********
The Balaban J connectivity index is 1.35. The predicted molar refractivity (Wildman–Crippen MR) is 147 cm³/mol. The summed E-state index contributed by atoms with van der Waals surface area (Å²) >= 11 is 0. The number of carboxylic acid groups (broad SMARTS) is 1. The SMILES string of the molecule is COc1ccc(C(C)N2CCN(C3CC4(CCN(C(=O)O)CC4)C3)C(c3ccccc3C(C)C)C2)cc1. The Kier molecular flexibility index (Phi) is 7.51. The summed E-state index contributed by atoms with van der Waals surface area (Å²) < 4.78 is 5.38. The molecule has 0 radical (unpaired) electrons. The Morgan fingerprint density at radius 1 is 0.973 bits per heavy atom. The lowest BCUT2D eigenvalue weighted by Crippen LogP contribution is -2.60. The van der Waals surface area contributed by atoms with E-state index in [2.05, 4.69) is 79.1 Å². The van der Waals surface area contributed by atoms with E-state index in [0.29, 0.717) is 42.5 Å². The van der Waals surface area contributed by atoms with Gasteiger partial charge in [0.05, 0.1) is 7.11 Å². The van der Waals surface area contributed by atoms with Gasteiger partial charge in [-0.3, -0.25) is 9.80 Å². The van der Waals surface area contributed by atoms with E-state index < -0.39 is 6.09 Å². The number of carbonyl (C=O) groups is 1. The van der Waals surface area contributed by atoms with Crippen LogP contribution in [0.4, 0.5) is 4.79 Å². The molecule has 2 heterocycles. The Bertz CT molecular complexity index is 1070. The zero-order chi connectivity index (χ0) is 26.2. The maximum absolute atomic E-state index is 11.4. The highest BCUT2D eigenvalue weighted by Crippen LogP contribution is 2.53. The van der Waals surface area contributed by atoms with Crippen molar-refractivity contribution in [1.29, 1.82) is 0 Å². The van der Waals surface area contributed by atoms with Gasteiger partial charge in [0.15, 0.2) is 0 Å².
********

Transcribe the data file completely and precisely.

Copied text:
The Balaban J connectivity index is 1.35. The predicted molar refractivity (Wildman–Crippen MR) is 147 cm³/mol. The summed E-state index contributed by atoms with van der Waals surface area (Å²) >= 11 is 0. The number of carboxylic acid groups (broad SMARTS) is 1. The SMILES string of the molecule is COc1ccc(C(C)N2CCN(C3CC4(CCN(C(=O)O)CC4)C3)C(c3ccccc3C(C)C)C2)cc1. The Kier molecular flexibility index (Phi) is 7.51. The summed E-state index contributed by atoms with van der Waals surface area (Å²) < 4.78 is 5.38. The molecule has 0 radical (unpaired) electrons. The Morgan fingerprint density at radius 1 is 0.973 bits per heavy atom. The lowest BCUT2D eigenvalue weighted by Crippen LogP contribution is -2.60. The van der Waals surface area contributed by atoms with E-state index in [2.05, 4.69) is 79.1 Å². The van der Waals surface area contributed by atoms with E-state index in [0.29, 0.717) is 42.5 Å². The van der Waals surface area contributed by atoms with Gasteiger partial charge in [0.05, 0.1) is 7.11 Å². The van der Waals surface area contributed by atoms with Gasteiger partial charge in [-0.3, -0.25) is 9.80 Å². The van der Waals surface area contributed by atoms with E-state index < -0.39 is 6.09 Å². The number of carbonyl (C=O) groups is 1. The van der Waals surface area contributed by atoms with Crippen LogP contribution in [0.4, 0.5) is 4.79 Å². The molecule has 2 heterocycles. The Bertz CT molecular complexity index is 1070. The zero-order chi connectivity index (χ0) is 26.2. The maximum absolute atomic E-state index is 11.4. The highest BCUT2D eigenvalue weighted by Crippen LogP contribution is 2.53. The van der Waals surface area contributed by atoms with Crippen molar-refractivity contribution in [1.29, 1.82) is 0 Å². The van der Waals surface area contributed by atoms with Gasteiger partial charge in [0.15, 0.2) is 0 Å².